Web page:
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Music Benefits the Child: Trains, Steady Beat & Academic Performance!

TRAINS, STEADY BEAT, & ACADEMICS

Trains are still a big favorite with children, even if the only train they ride is the BART (Bay Area Rapid Transit)!


 Riding on a train with Mom
Photo from the artists at Dollar Photo Club

Lucky for us early childhood music teachers, trains have  many sounds and motions that can relate to formal music concepts, like  "Steady Beat" or "Accelerando" and  even "Staccato" vs "Legato." (Click on the links to read more about these musical terms.)


Photo from the artists at Dollar Photo Club

Trains offer a great example of the term in music for quickening the tempo, gradually getting faster, or "Accelerando." 

Then there are the sounds of "toot-toot" from the train horn that correlate beautifully with the musical term, "Staccato" or short, pronounced rhythm. 

The term, "Legato" (meaning smooth, connected notes in a piece of music), is perfectly illustrated by the "whoo-oo-oo-oo" sound of the train whistle.   

Of course, the clickety-clackity, clickety-clackety sound of the train going down the track is great fun for playing around with steady beat.  Young children enjoy pretending together to be a train, and this adds another element in the musical game: everybody keeping a steady beat together! 


Photo by Jeri-Jo Idarius Photography from Carolyn's Archives




Currently, there is a lot of interest in the positive effects of early musical experiences for children and how this can effect learning in the more academic areas, reading, writing and math. I found a study done by developers of the High Scope curriculum used in many early elementary programs across the nation.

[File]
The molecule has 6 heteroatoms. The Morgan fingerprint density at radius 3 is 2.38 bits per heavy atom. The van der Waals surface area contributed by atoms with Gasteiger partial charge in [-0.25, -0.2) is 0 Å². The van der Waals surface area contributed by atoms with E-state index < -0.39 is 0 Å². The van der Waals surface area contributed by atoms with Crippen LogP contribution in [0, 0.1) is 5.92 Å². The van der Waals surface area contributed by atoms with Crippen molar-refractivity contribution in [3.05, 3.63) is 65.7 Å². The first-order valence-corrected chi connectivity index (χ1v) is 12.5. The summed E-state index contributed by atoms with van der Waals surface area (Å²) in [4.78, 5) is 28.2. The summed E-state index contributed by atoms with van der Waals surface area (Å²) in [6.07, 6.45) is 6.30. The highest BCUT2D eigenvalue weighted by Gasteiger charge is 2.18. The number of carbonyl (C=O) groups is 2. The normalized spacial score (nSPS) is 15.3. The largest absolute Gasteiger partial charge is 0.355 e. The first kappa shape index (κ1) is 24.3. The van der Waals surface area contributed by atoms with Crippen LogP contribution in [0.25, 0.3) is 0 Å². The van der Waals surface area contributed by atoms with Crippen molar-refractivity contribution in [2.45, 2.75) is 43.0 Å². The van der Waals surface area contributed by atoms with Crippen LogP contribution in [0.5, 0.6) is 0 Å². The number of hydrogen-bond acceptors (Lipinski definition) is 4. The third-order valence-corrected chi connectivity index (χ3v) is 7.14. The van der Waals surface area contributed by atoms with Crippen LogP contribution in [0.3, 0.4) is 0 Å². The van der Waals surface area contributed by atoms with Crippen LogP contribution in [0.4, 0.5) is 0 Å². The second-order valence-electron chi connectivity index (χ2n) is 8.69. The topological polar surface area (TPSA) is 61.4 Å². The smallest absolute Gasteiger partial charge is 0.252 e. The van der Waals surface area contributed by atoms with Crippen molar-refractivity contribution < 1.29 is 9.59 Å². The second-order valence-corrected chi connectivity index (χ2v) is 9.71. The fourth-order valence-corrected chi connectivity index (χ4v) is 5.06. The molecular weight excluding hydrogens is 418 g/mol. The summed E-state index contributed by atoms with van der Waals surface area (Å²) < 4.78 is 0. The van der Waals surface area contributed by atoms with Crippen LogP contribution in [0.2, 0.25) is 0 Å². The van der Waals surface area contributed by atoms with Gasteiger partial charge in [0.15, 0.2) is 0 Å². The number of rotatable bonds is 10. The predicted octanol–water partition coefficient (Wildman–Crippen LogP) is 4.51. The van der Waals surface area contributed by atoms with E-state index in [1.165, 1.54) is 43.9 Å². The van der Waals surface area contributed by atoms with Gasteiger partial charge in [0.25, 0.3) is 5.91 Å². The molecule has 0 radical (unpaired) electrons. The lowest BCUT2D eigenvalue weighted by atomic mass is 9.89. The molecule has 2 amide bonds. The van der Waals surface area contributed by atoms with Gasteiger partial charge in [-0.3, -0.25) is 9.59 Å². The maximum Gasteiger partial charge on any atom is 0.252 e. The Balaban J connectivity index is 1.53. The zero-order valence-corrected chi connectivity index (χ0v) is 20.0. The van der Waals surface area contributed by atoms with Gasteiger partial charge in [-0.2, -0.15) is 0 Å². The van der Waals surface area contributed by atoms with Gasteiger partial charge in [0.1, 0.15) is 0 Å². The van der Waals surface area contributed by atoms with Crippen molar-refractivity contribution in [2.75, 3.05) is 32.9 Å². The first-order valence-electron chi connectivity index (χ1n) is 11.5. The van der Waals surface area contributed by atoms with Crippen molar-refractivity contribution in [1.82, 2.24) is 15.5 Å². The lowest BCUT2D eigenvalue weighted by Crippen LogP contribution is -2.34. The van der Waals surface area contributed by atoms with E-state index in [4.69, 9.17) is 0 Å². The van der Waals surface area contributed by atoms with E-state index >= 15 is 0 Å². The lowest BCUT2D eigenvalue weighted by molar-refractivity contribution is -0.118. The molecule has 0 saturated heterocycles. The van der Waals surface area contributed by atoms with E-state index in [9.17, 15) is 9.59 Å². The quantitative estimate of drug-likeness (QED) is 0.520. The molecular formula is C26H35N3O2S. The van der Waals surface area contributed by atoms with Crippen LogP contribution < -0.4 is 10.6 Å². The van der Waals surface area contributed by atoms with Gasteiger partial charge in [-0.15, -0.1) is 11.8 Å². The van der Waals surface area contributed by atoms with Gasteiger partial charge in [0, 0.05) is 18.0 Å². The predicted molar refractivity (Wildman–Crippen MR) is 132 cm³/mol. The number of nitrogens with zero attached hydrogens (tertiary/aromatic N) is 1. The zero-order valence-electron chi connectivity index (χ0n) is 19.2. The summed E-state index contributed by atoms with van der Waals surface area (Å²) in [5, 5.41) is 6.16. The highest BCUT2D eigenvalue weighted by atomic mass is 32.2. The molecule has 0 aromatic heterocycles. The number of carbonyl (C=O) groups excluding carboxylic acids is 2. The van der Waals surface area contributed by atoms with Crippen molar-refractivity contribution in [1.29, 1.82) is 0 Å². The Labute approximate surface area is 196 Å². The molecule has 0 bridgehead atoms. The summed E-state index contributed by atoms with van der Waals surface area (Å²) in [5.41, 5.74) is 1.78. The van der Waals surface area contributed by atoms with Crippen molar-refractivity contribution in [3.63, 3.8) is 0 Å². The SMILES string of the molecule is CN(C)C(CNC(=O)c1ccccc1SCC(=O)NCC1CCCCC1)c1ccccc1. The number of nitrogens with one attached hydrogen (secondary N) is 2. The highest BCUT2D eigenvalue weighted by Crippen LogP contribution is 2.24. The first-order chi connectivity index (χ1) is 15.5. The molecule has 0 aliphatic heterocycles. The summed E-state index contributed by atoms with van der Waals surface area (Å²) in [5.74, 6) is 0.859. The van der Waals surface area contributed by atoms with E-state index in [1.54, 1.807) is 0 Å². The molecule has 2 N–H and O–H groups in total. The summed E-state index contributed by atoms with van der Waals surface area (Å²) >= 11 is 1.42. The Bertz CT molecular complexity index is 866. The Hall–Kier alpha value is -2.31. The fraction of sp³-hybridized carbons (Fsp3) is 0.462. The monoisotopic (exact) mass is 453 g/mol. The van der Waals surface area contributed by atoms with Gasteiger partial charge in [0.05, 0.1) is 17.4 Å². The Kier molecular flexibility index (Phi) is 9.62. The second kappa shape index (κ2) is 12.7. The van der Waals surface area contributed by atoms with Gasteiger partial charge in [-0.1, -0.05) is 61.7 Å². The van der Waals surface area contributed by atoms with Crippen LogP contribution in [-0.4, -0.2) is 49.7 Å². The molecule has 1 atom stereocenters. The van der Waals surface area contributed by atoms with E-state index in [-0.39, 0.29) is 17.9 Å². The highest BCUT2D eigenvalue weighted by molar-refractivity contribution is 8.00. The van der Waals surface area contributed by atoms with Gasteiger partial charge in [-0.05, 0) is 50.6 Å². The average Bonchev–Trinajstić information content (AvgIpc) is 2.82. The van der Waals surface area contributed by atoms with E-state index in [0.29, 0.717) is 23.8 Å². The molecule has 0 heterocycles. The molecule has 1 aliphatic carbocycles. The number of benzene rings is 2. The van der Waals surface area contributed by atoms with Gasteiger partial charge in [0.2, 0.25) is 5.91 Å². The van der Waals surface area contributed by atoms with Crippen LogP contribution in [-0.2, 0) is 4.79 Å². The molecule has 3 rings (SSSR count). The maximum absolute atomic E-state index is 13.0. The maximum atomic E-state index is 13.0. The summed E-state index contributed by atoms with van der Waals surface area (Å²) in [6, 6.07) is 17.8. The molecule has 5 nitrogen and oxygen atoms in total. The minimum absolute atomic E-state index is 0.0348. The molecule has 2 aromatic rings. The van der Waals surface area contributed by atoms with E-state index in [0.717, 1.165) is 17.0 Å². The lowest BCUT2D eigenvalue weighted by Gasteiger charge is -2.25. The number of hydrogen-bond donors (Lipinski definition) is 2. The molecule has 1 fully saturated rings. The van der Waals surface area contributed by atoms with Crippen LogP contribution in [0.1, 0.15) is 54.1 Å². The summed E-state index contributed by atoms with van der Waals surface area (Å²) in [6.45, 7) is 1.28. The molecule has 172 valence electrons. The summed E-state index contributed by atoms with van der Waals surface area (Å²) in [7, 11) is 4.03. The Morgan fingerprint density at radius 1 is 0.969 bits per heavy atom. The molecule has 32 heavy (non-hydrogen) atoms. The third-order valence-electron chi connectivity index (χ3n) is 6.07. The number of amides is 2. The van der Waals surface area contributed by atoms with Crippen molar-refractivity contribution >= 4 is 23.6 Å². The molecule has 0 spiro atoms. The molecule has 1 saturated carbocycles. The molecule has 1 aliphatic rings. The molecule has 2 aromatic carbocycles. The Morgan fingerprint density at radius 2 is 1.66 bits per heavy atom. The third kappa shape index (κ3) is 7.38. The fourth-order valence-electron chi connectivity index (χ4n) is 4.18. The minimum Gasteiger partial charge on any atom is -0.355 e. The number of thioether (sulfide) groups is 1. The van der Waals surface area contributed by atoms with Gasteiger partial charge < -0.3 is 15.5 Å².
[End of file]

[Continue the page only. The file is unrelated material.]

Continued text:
From the website for HIGH SCOPE
http://www.highscope.org


Movement, Music, & Timing

Timing in Child Development
By Kristyn Kuhlman and Lawrence J. Schweinhart 

AbstractThis study investigated the metronome and musical timing of 585 four- to eleven-year-olds in Effingham, Illinois. A computer system measured metronome timing by counting the number of milliseconds that responses differed from a steady beat not embedded in music. Raters measured musical timing from videotaped responses to the steady beat embedded in instrumental music. Both measures were internally consistent. 
Timing in Child Development
A child's timing — ability to feel and express steady beat — is fundamental to both movement and music, affecting both sports skills and musical performance, as well as speech-flow and performance of timed motor tasks. In addition, children's timing has been found to be positively related to children's overall school achievement, as well as mathematics and reading achievement (Weikart, Schweinhart, & Larner, 1987); self-control; and gross-motor skills (Kiger, 1994; Mitchell, 1994; Peterlin, 1991; Weikart et al., 1987). Many children enter elementary school lacking the ability to identify and express a steady beat. One study revealed that fewer than 10% of kindergarten children could independently feel and express the steady beat of recorded music (Wright & Schweinhart, 1994). Fewer than 15% of first graders tested had this ability (Mitchell, 1994). Fewer than 50% of the children in grades 4 through 6 could walk to the steady beat of a musical selection (Kiger, 1994).